“When you think about performance, there are some players that, realistically, this will probably help because you know how they say ‘the moment got too big’ for some guys?” Porter said. “Normally when that happens, it’s because of all of the other elements surrounding the game. So you can eliminate that in some guys. We call it ‘white line fever’. That may go away for some guys. They may end up performing better.”
But fans are critical to the game. Porter said that having crowds at games is an important part of baseball, and when it is safe to have them return, they should be able to attend.
Porter also offered an alternative to a straight geographic solution to the schedule. He argues that if clubs in put into three 10-team divisions, some teams will have strength-of-schedule advantages over others.
“When you look around the game, we have been in the game long enough to identify teams that are positioned to win now and teams that are in transitional rebuilds,” Porter said. “I understand rebuilds better now because of my experience that I had in Houston and in Atlanta. I understand the global view of the organization.
“But when you are faced with unprecedented times, sometimes you do things that are unprecedented. Why not take a hardcore look at the league. Let’s just say you have ten teams that are simply in transition, they are in a rebuild. They did not invest heavily in the free agent market, and you say for this season, we are going to take (these) 10 teams and we are going to put you over here. You are going to play a competitive schedule against teams that are in similar position that you are.”
Then, Porter said, the other 20 teams that are built to win and trying to win would play against each other.
“If we were to go division by division, you can probably pick the 14 to 16 teams that literally have a legitimate chance, roster construction-wise and investment-wise to be in the postseason,” Porter said. “You can have a complete debacle, but for the most part, our ability to understand talent and understand what wins Major League Baseball games, you can take those 20 teams and put them in two divisions and have more competitive baseball with the teams that are built to win now, and it may be more exciting for the fans. The teams that come out of those two divisions, they are clearly the best teams.”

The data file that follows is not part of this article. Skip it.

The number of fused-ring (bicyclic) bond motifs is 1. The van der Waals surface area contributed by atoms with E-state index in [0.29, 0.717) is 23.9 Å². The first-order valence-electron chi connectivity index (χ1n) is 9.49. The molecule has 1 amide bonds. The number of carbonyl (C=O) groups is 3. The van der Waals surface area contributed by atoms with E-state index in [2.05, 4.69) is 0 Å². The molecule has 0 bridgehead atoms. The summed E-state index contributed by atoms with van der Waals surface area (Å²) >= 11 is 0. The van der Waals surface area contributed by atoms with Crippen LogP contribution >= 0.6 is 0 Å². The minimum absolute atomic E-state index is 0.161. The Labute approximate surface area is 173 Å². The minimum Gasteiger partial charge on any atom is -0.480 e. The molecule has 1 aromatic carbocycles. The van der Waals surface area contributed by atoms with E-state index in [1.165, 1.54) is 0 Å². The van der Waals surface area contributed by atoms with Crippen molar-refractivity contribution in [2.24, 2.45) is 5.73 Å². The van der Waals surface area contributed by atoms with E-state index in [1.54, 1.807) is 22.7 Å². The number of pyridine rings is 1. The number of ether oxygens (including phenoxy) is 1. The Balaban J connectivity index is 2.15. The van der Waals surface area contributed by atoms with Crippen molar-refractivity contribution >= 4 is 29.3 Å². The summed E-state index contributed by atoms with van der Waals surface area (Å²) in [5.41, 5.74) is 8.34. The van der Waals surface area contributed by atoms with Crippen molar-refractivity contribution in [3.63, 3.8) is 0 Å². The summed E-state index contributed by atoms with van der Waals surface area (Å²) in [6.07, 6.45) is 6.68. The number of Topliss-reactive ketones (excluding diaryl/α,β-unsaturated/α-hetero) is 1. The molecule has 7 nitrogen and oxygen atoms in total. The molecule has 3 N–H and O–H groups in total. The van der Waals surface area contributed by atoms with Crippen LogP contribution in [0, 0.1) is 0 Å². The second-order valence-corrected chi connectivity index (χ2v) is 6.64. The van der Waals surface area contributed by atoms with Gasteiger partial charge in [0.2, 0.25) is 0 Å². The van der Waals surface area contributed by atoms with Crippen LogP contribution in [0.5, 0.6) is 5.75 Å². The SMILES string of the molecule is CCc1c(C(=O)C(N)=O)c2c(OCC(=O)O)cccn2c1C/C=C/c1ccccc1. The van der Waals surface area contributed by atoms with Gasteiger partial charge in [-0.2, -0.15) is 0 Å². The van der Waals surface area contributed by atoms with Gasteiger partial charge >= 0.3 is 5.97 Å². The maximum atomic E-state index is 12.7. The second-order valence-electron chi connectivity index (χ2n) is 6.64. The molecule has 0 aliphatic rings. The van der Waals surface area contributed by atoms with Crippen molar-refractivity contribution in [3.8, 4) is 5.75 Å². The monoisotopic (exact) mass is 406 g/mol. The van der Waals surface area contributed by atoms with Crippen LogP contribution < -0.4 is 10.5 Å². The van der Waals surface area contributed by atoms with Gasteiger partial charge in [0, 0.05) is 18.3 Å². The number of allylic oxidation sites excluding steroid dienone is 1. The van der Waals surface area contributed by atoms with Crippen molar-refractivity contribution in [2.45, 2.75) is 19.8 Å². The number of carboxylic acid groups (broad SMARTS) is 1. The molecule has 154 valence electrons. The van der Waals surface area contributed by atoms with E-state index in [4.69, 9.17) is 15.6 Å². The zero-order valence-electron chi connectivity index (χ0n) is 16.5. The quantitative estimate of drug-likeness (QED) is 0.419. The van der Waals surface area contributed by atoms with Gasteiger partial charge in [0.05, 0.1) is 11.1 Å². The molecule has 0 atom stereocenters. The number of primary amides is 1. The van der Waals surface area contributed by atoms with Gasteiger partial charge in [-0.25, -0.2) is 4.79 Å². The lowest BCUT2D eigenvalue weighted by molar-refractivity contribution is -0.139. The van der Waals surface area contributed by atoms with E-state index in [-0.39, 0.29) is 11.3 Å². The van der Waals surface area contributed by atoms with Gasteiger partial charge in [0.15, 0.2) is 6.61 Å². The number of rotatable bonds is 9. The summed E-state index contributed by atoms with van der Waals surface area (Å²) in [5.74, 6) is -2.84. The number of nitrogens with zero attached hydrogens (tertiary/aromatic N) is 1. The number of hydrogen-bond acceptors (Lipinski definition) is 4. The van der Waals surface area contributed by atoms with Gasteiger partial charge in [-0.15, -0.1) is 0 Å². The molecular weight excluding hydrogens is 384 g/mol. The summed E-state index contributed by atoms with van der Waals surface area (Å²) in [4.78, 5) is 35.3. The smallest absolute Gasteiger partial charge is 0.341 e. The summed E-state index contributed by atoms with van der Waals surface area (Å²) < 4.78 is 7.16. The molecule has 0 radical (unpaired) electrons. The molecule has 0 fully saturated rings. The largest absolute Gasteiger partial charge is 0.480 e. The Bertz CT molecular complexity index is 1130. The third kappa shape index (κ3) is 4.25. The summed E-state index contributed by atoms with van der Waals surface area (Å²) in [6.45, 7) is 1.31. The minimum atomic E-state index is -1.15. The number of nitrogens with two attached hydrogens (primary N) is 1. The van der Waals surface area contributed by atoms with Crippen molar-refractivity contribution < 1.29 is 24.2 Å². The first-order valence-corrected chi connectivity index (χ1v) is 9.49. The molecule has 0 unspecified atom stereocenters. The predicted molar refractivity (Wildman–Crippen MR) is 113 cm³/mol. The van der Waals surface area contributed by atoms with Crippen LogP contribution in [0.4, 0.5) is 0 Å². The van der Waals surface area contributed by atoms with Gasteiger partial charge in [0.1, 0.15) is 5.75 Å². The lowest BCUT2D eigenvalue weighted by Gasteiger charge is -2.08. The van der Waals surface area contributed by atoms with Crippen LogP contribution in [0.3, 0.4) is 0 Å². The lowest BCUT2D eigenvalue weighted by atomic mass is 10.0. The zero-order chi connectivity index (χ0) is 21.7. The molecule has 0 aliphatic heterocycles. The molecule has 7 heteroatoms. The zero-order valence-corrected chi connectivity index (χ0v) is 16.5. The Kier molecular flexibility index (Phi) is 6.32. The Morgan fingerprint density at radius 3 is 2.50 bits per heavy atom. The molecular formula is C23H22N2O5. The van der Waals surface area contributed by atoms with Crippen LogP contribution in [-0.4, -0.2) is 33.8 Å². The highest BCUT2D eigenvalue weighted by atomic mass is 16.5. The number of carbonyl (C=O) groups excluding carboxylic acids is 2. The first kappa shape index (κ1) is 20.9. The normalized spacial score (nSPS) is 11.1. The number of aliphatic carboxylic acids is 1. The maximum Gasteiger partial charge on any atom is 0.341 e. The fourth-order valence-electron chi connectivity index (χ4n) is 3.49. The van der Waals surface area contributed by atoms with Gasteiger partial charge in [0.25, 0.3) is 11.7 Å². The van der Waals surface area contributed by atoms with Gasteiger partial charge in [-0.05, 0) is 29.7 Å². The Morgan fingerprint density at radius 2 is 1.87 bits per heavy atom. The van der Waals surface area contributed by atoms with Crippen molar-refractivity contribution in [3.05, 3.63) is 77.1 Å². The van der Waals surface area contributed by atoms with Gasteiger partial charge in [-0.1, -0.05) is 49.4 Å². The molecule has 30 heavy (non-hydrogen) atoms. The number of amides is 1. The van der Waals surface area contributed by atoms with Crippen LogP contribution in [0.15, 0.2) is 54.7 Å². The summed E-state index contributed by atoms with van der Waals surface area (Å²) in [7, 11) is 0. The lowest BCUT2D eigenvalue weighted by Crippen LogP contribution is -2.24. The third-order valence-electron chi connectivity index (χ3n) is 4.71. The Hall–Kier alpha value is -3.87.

Porter said this scheduling solution prevents a potential playoff team from being locked into a division based on ease of travel and being forced to play four or five other playoff teams every day while another team gets to play five or six creampuffs and enjoys an easier road in 80 games to a postseason berth, untested.
“Now if you keep the regular structure of the six divisions, now no one can argue (unfair advantage) because it is the normal that we are used to,” Porter said. “But if you are going to exit the normal, to me you do something unprecedented and you try to award the teams that made a conscious decision last November to January as they constructed their roster, award those teams with opportunity to play for a World Series title, best against the best, throughout the abbreviated schedule.”
To maintain that fairness in a shortened season, it is still possible to play within your division for the final 76 games of the season at 19 games per opponent. For instance, the adjusted schedule can stay in the National League and try to keep everyone they play geographically close.
Porter said that any of these solutions to an abbreviated season are workable. He wants baseball to return regardless of the schedule, as long as it is in a safe environment for players, staff, workers and fans.